Strategic planning and its relationship with the performance of small and medium-sized enterprises in Gauteng Province

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Sandada, Maxwell
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and medium sized enterprises (SMEs) are the mainstay of economies and societies of many countries around the world. These enterprises are critical to the economy because of the way in which they contribute to the Gross Domestic Product, export revenue generation, innovation, the provision of goods and services thatlarge enterprises depend upon, and the creation of employment opportunities, social stability and improvement of economic welfare. SMEs operate within the economic environment characterised by volatility, dynamism and competitive markets that may seriously threaten their survival. In South Africa, the operating environment for SMEs is constantly changing in the face of a volatile economic environment and a highly competitive market. For SMEs to weather the storm of such volatility and competitive climate, they need to engage in strategic planning processes. While strategic planning research in large organisations has been studied extensively, little attention has been paid to strategic planning of small and medium sized enterprises. Strategic planning has not significantly filtered down to the SME sector. SMEs which practice strategic planning have plans, which are unstructured, less comprehensive and sporadic. There is little evidence of empirical research that has sought to evaluate strategic planning within the sphere of small business research. Therefore, despite the widespread recognition of the importance and significant contributions of SMEs, research on these small businesses remains scarce. There is need for more systematic research aimed at revealing the true nature of strategic planning in SMEs. Despite the contributions of a number of researchers in the field, there is still no universal agreement as to the impact of particular types of planning on SME performance. The study analyses the relationship between strategic planning and the performance of SMEs. It is unique in that rather than using the traditional objective performance measures, subjective measures are used to measure the performance of SMEs. The objective of this study was to establish the relationship between strategic planning and the performance of SMEs measured by perceptual measures of business performance. It also sought to ascertain the relationship between strategic planning and the plans of the business, as well as determining the relationship between business performance and its plans. Another objective was to examine the extent to which SMEs in South Africa have adopted the strategic planning practices. Finally, this study sought to determine if there are differences in strategic planning practices with regard to demographic variables, namely gender, age, and position occupied in the business. A quantitative method was used. Surveys were conducted with 415250 SMEs, which were identified by convenience sampling method. Data from owners/managers of these SMEs was collected using self-administered structured questionnaires. Factor, correlation and regression analyses were conducted and the findings were discussed. The main components of strategic planning include environmental scanning, business mission and vision, formality of strategic planning, employee participation in the strategic planning process, source of information about the environment, strategy implementation incentives, monitoring, evaluation and control, and time horizon of strategic planning. The finding of this study shows that there is a positive causal relationship between strategic planning and the performance of SMEs measured by perceptual measures of business performance. It was also found that there is a mixed relationship between strategic planning and future plans of the SMEs. An additional finding is that business performance has a positive relationship with the plans of the business. The results also indicate that the majority of SMEs practice strategic planning. Finally, the results reveal that the gender, age and occupation of the respondent do not influence the strategic planning practices in SMEs. The only strategic component that depends on the occupation of the respondent is the use of mission and vision statements. Given that today’s business environments for SMEs are characterised by high levels of competition, uncertainty and turbulence, it is recommended that SMEs should adopt more strategic planning practices so that they can make informed decisions. In order to ensure their success and sustainability, SMEs should scan the environment more frequently and seriously than they currently do.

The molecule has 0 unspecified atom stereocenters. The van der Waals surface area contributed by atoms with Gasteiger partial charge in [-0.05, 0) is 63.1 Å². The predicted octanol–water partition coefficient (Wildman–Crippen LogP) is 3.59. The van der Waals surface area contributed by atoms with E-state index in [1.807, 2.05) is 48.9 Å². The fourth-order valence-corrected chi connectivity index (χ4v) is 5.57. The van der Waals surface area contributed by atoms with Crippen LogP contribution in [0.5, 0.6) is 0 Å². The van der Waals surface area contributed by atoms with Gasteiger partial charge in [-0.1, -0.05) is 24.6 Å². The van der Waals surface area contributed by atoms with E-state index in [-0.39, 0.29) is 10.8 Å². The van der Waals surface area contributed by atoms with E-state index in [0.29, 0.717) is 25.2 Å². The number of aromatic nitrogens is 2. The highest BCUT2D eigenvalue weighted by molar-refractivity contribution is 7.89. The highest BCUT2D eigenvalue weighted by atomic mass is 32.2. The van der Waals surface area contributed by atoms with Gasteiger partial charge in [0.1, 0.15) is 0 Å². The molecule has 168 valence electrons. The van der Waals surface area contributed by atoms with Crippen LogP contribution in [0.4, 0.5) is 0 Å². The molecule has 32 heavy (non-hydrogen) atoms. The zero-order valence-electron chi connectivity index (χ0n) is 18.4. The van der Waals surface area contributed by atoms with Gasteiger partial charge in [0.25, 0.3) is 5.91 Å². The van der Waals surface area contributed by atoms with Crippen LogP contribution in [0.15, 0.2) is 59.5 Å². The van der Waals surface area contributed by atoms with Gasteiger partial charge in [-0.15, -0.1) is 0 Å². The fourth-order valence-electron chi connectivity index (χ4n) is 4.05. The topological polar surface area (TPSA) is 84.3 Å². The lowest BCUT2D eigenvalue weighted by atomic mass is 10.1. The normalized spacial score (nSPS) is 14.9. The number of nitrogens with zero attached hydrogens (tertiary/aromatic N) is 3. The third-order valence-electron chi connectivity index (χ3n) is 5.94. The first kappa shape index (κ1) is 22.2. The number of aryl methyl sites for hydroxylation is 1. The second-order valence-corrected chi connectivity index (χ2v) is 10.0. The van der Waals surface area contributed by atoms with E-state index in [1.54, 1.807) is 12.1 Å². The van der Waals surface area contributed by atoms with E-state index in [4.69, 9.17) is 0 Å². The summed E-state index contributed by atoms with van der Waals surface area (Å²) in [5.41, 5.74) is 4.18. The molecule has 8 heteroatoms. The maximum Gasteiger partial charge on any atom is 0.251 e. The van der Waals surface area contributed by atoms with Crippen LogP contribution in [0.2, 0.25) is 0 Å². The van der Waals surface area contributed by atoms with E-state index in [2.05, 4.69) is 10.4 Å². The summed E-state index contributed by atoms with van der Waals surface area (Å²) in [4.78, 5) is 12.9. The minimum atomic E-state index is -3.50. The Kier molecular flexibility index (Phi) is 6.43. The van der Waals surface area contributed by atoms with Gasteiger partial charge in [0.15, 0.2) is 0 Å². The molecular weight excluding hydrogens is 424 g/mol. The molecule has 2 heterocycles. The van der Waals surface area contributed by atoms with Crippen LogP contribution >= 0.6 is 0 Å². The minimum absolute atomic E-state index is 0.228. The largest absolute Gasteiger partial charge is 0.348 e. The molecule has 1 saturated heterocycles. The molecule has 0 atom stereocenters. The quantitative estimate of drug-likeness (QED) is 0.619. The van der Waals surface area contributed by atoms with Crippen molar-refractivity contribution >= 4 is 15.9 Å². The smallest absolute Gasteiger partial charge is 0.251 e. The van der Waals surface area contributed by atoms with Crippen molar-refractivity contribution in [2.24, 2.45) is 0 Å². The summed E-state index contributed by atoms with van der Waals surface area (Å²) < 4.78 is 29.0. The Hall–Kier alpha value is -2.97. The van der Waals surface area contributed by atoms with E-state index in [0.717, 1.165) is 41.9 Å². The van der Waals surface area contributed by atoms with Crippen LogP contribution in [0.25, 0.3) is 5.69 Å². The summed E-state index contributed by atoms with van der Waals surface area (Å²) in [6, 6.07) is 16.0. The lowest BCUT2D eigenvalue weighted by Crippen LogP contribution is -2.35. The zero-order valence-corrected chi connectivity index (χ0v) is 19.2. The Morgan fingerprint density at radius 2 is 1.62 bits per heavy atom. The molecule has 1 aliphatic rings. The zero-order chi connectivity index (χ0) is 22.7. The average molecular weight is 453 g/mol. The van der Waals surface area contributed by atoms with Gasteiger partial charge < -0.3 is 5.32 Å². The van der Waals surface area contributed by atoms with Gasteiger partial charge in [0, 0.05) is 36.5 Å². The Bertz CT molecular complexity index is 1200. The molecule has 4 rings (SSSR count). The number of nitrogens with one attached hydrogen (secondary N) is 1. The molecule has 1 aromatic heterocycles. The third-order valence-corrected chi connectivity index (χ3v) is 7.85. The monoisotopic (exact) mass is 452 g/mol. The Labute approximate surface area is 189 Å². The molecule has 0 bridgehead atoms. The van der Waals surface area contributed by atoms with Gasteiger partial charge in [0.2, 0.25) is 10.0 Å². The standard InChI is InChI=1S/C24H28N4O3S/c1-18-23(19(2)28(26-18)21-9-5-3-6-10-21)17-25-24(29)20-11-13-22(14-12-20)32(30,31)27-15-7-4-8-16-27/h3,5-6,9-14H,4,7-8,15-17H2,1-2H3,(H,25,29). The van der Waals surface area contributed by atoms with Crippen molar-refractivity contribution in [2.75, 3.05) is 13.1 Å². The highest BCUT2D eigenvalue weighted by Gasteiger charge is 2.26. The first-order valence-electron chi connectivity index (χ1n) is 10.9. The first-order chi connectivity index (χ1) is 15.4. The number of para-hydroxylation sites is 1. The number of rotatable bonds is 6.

D. Tech. (Logistics, Faculty of Management Sciences), Vaal University of Technology.
Strategic planning, Business performance, Small and medium enterprises, Performance measures